Doctor will repay $100K loan provided as incentive to work in northern Manitoba town
Dr. Andrea Wilson says she broke no agreements, provides virtual care for patients in The Pas from Vancouver
A family doctor who committed to work for a decade in a northern Manitoba community — and then left within two years — says she has agreed to repay a $100,000 interest-free loan provided as a recruitment incentive.
Dr. Andrea Wilson also says she has continued to provide virtual care to patients in The Pas, Man., and has not broken the agreement.
"I have a full and active licence to practice family medicine in Manitoba and have continued to provide services in The Pas since July 1, 2020 — and currently do. My next trip is scheduled for March 2024," Wilson wrote in an email to CBC News. The Pas, which has a population of 5,639, is located about 625 kilometres northwest of Winnipeg.
Wilson says she has three active medical practices, one in Manitoba and two in B.C., and is a clinical instructor with the department of family practice at the University of British Columbia. However, she says she is not currently working "due to a personal family medical situation."
According to documents filed in Manitoba's Court of King's Bench on Oct. 30, Wilson is being sued by The Pas Community Development Corporation (CDC) for continuing to "refuse and/or neglect to pay the loan."
Loan to be repaid by Dec. 31
The two sides have been in discussions all month and came to an agreement earlier this week.
Wilson provided CBC News with a letter written by CDC lawyer Jonathan Paterson, which said in part: "The Pas CDC is pleased that Ms. Wilson intends to make full payment of the balance owed to the Pas CDC," a lump sum of $100,000.
In an email Thursday evening, Paterson confirmed the terms of resolution were agreed to on Nov. 28.
"We can now confirm that Dr. Wilson has agreed to repay her loan in full by December 31, 2023, after which the Pas CDC will discontinue its claim," Paterson wrote.
"At the time of the previous request for comment the terms of resolution had not yet been finalized, and accordingly the Pas CDC determined it was inappropriate to comment on the without prejudice discussions between the parties."
The lawsuit says Wilson signed a $100,000 loan agreement with CDC on Apr. 1, 2019.
According to court documents, she agreed to work at least 880 clinical hours during each of 10 years of full-time medical services in The Pas between 2020 and 2030, and entered into an Independent Contractor General Practitioner Agreement with the Northern Regional Health Authority (NRHA) on July 1, 2020.
However, the lawsuit alleges Wilson left The Pas on Nov. 7, 2021, and moved to Vancouver.
Agreement signed pre-COVID, doctor says
Wilson disputes that, saying her primary residence was in The Pas until January 2022. She said she moved to B.C. to care for a family member.
Wilson said the agreement she signed does not restrict work outside of The Pas and doesn't specify where she must live. CBC News has not seen the terms of the agreement.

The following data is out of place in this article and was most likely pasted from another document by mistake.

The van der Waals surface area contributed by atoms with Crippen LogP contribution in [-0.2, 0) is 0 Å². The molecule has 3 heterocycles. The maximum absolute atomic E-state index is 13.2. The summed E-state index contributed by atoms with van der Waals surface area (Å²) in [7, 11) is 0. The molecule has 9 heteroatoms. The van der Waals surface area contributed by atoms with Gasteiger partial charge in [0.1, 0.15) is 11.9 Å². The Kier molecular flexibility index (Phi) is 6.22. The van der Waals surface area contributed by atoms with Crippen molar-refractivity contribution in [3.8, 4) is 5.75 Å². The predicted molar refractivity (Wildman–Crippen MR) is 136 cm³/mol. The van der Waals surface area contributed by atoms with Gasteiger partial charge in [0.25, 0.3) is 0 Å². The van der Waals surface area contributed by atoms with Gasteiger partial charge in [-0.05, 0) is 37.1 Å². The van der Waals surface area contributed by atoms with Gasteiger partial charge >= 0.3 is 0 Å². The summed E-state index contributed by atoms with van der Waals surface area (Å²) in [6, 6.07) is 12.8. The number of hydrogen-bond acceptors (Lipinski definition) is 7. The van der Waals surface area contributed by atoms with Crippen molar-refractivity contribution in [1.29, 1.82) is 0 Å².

While CDC requested repayment of the loan in 2022, Wilson said the two sides were unable to come to an agreement on the number of hours of clinical service provided through virtual care.
She notes the agreement was signed pre-COVID, before virtual care was an option for medical service delivery. She said that CDC meets "sporadically" and members were unable to meet with her the last time she worked in the community, in January 2023.
"We were simply unable to come to a new iteration of the agreement in a post-COVID landscape nor agree on how to capture hours worked over and above the yearly goal we initially set," she wrote.
"Return of Service agreements are often concluded early when the total hours of service delivery have been completed. We have decided to amicably end the agreement December 31, 2023."
Vancouver clinic rented space to doctor
Last week, the Northern Regional Health Authority said it couldn't comment on a legal case, but said that it is continuously recruiting family physicians. It did not answer questions about if it had been able to replace Wilson.
No one from the NRHA could be reached to confirm what kind of medical service Wilson is currently providing to patients in The Pas.
Meanwhile, the owners of Mint Integrated Health, a Vancouver naturopathic clinic, contacted CBC News to say they rented space to Wilson for one year starting in January 2022.
However, she ran her medical practice there as an independent practitioner and "anything that a practitioner receives from the medical system is dealt with by that practitioner directly and does not go through Mint," said the email statement from owners Bobby Parmar, Alana Shaw and Giselle Chamberlain.
"Mint terminated her rental agreement in January 2023," they wrote. "Dr. Wilson was not compatible with the Mint brand."